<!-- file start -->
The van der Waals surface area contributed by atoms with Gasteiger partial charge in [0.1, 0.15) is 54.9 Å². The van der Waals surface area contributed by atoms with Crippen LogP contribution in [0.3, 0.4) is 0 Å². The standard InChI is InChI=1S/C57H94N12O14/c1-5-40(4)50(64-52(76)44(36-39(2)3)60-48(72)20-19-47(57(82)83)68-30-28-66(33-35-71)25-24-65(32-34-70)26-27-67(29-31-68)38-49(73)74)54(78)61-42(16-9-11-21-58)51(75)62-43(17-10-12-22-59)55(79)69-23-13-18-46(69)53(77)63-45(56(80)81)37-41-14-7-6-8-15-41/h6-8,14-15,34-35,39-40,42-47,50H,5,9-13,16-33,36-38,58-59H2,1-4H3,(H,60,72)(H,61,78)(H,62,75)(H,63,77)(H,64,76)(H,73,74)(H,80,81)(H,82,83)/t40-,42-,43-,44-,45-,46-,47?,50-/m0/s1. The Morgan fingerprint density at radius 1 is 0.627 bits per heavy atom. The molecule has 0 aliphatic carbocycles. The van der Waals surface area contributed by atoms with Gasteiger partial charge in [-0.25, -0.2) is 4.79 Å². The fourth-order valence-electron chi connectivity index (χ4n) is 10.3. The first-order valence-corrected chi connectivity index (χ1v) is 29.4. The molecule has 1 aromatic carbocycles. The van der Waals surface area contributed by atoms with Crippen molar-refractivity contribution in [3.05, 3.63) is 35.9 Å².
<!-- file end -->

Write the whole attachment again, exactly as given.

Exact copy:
The van der Waals surface area contributed by atoms with Gasteiger partial charge in [0.1, 0.15) is 54.9 Å². The van der Waals surface area contributed by atoms with Crippen LogP contribution in [0.3, 0.4) is 0 Å². The standard InChI is InChI=1S/C57H94N12O14/c1-5-40(4)50(64-52(76)44(36-39(2)3)60-48(72)20-19-47(57(82)83)68-30-28-66(33-35-71)25-24-65(32-34-70)26-27-67(29-31-68)38-49(73)74)54(78)61-42(16-9-11-21-58)51(75)62-43(17-10-12-22-59)55(79)69-23-13-18-46(69)53(77)63-45(56(80)81)37-41-14-7-6-8-15-41/h6-8,14-15,34-35,39-40,42-47,50H,5,9-13,16-33,36-38,58-59H2,1-4H3,(H,60,72)(H,61,78)(H,62,75)(H,63,77)(H,64,76)(H,73,74)(H,80,81)(H,82,83)/t40-,42-,43-,44-,45-,46-,47?,50-/m0/s1. The Morgan fingerprint density at radius 1 is 0.627 bits per heavy atom. The molecule has 0 aliphatic carbocycles. The van der Waals surface area contributed by atoms with Gasteiger partial charge in [-0.25, -0.2) is 4.79 Å². The fourth-order valence-electron chi connectivity index (χ4n) is 10.3. The first-order valence-corrected chi connectivity index (χ1v) is 29.4. The molecule has 1 aromatic carbocycles. The van der Waals surface area contributed by atoms with Crippen molar-refractivity contribution in [3.05, 3.63) is 35.9 Å².